Relationship Between Nurses’ Organizational Trust Levels and Their Organizational Citizenship Behaviors
Article first published online: 29 APR 2010
© 2010 Sigma Theta Tau International
Journal of Nursing Scholarship
Volume 42, Issue 2, pages 186–194, June 2010
How to Cite
Altuntas, S. and Baykal, U. (2010), Relationship Between Nurses’ Organizational Trust Levels and Their Organizational Citizenship Behaviors. Journal of Nursing Scholarship, 42: 186–194. doi: 10.1111/j.1547-5069.2010.01347.x
- Issue published online: 1 JUN 2010
- Article first published online: 29 APR 2010
- Accepted: December 10, 2009
- Organizational trust;
- organizational citizenship behavior;
Purpose: This research used a descriptive and explorative design to determine the levels of nurses’ organizational trust and organizational citizenship and to investigate relationships between the levels of organizational trust and organizational citizenship behaviors.
Design and Methods: Nurses who had completed their orientation from a total of 11 hospitals with bed capacities of 100 and located in the European district of Istanbul were included in the sample for this study. Formal, written applications and approval of the ethical committee were obtained from concerned institutions before proceeding with the data collection step. The Organizational Trust Inventory and the Organizational Citizenship Level Scale, a questionnaire form including five questions regarding nurses’ personal characteristics, were used in data collection. Data collection tools were distributed to 900 nurses in total, and usable data were obtained from 482 nurses. Number and percentage calculations and Pearson correlation analysis were used to assess research data.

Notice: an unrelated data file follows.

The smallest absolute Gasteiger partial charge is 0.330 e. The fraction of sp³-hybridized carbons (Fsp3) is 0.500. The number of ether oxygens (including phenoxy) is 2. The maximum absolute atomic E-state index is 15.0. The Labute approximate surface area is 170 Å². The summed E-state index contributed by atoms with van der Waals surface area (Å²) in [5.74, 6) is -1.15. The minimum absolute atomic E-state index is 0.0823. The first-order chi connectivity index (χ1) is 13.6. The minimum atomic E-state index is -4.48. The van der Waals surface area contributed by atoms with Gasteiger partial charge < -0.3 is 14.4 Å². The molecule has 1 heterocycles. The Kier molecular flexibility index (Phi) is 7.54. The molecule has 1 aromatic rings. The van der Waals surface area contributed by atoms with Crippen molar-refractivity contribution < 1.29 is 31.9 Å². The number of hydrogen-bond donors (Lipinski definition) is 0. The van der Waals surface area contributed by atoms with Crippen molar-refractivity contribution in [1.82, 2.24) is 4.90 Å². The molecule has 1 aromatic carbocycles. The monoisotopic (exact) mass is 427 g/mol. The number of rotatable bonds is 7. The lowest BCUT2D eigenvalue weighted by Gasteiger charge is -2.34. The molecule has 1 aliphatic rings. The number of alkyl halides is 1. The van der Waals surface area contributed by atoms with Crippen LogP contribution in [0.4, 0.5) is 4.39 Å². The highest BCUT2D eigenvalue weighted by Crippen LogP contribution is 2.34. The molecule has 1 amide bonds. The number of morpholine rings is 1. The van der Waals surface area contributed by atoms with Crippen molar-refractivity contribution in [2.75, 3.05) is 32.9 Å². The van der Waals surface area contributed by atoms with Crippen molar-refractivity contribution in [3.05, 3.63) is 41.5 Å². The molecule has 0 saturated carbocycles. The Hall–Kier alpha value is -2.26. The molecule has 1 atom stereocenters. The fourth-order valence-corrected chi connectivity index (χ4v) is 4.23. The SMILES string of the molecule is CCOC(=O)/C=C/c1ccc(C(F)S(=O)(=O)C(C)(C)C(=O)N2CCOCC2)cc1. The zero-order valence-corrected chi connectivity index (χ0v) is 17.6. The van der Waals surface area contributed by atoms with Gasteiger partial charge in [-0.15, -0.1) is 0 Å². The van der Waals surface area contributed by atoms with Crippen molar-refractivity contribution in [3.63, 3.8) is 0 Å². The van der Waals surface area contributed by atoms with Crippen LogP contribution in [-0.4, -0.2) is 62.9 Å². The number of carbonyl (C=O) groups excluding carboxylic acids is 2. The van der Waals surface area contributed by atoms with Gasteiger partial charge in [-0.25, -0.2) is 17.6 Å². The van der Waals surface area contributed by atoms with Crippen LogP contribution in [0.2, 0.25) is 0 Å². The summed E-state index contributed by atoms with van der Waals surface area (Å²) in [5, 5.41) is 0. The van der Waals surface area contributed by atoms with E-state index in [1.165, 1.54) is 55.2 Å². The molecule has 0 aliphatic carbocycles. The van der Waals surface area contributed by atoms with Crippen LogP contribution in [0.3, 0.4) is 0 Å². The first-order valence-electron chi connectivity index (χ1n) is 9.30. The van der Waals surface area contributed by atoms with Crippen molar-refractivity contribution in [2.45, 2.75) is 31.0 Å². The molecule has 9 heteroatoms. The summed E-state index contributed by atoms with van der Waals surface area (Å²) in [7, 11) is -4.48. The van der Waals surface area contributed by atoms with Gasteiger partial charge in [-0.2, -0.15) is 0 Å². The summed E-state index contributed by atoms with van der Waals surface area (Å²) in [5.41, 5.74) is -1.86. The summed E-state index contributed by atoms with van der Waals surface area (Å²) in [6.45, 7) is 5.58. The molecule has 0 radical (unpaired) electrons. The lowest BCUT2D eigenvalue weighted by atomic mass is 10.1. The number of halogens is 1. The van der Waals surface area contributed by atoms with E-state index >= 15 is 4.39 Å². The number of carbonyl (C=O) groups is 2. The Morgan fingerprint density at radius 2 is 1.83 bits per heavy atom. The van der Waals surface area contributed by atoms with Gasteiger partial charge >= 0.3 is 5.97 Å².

Findings: The results of the present research showed that nurses had a higher than average level of trust in their managers and coworkers and they trusted more in their managers and coworkers than their institutions. The Organizational Citizenship Level Scale indicated that the behavior most frequently demonstrated by the nurses was conscientiousness, followed by courtesy and civic virtue, whereas sportsmanship was displayed to an average extent. An analysis of relationships between nurses’ level of organizational trust and their organizational citizenship behaviors revealed that nurses who trust in their managers, institutions, and coworkers demonstrated the organizational citizenship behaviors of conscientiousness, civic virtue, courtesy, and altruism more frequently.
Conclusions: The findings attained in this study indicated that the organizational trust the staff had in their institutions, managers, and coworkers influenced the organizational citizenship behaviors of conscientiousness, civic virtue, altruism, and courtesy, whereas it had no effect on sportsmanship behavior. Nurse managers should introduce studies to improve their subordinates’ organizational trust to ensure that they develop organizational citizenship behaviors, and they should support them in this process.
Clinical Relevance: These topics for nursing services will provide guidance to managers, particularly to managers of nursing services, in establishing processes to predict nurses’ organizational commitment, job satisfaction, performance, intention to leave, and other relevant issues.